The above preview is unformatted text

This student written piece of work is one of many that can be found in our GCSE Macbeth section.

Found what you're looking for?

  • Start learning 29% faster today
  • 150,000+ documents available
  • Just £6.99 a month

Not the one? Search for your essay title...
  • Join over 1.2 million students every month
  • Accelerate your learning by 29%
  • Unlimited access from just £6.99 per month

See related essaysSee related essays

Related GCSE Macbeth essays

  1. Peer reviewed

    Discuss the Role Played by the Witches in the Tragedy of Macbeth

    3 star(s)

    SECOND WITCH: Not so happy, yet much happier. THIRD WITCH: Thou shalt get Kings, though thou be none..." The last line is most important. It basically says that Banquo will not be a king but his sons will be. This is important for later in the play. The witches predict in a different way for a reason.

  2. Macbeth - How Women Are Depicted In Act I

    This is quite unusual for a woman to be on the same level as a man because at the time women were regarded as insignificant. He later calls her his 'dearest love' which reiterates how much she means to him.

  1. How Does Shakespeare Incorporate Literary Traditions Into Macbeth?

    "Hence horrible shadow, unreal mockery hence!"(3.4.106-7) During the play Macbeth, both blank verse and prose are used in a structural way. The contrast between the flowing speech of blank verse used by the more important and well-educated characters and the ordinary speech or prose used by the more lowly or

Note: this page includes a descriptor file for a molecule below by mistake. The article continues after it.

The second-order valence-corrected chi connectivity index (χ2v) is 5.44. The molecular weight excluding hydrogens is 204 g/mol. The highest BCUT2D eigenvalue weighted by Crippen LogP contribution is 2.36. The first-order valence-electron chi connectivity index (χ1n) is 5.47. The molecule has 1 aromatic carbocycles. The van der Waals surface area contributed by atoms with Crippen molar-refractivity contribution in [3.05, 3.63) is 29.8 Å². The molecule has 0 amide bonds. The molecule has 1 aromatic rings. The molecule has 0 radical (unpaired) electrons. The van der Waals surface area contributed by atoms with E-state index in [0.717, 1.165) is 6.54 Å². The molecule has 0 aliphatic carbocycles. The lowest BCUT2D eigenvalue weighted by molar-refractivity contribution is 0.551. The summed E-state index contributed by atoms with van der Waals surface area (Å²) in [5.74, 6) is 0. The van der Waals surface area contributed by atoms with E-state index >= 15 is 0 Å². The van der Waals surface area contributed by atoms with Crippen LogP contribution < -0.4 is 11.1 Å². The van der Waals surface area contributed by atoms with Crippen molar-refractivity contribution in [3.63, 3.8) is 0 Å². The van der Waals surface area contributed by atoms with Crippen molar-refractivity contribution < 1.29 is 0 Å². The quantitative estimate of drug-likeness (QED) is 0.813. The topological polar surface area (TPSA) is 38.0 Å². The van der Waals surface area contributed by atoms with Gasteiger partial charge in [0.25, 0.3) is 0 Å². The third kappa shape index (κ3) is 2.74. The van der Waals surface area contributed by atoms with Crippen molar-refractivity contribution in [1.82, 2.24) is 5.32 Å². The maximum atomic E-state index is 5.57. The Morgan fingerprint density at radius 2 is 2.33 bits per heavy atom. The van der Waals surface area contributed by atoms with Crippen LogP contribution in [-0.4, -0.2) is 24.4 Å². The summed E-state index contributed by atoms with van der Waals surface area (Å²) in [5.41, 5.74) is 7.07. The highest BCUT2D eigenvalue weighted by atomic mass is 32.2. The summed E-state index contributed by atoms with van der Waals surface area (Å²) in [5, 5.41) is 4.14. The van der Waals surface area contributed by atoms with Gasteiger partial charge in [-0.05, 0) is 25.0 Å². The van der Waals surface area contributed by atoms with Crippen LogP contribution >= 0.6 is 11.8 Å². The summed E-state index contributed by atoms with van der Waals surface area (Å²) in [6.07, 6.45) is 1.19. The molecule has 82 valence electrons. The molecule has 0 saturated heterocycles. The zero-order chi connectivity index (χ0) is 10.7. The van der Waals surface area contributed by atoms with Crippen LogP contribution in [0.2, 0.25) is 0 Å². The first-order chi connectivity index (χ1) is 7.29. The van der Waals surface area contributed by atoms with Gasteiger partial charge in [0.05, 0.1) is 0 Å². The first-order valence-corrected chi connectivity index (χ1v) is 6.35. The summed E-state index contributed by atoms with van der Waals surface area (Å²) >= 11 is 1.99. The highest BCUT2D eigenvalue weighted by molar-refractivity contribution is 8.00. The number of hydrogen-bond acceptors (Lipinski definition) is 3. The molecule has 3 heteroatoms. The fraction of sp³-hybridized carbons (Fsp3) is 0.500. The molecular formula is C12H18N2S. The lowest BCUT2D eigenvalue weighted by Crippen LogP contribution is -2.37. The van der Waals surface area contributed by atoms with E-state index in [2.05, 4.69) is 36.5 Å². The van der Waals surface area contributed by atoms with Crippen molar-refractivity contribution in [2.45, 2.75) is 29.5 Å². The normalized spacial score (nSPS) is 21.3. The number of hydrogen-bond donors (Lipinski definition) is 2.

2. Macbeth - Women In The Play

    shows that manliness comes with murder, as it did in the battle against the Norwegians. She then pleads for the spirits to stop her feeling guilty. That means that she is not totally courageous herself, as she promised she would be.

  1. How would an audience in the time if Shakespeare reacts to the role of ...

    Is he a person of the supernatural because the first people to speak about him are the witches, or possibly is he a good man but because of what the witches believe in and will they try and bring his death to him?.


    This could mean their powers are much greater when the three of them are together. Polanski is able to make the first scene eerie and mysterious by using special effects and editing to achieve the perfect effect. As the scene ends the witches disappear into the mist, the sounds of

  1. Illustrate How The Play Develops As A Tragedy And Analyse The Relative Elements In ...

    The first time we hear from Macbeth, Shakespeare immediately makes the connection between him to the witches: "So foul and fair a day I have not seen"; he uses a phrase that the witches have previously used. After hearing their prophecies, we can assume that Macbeth considered the witches to be "fair" when in reality their intentions were quite "foul".

  2. In this essay I am going to focus on what role the witches have ...

    'Fair is foul, and foul is fair!' are some of the last words said from the Witches and as you read through the play, there are many other things which seem to be turned upside-down. The description of the setting, 'Scotland: open wasteland. Thunder and lightning' creates an atmosphere that helps conjure up a threatening and intimidating

  • Over 160,000 pieces
    of student written work
  • Annotated by
    experienced teachers
  • Ideas and feedback to
    improve your own work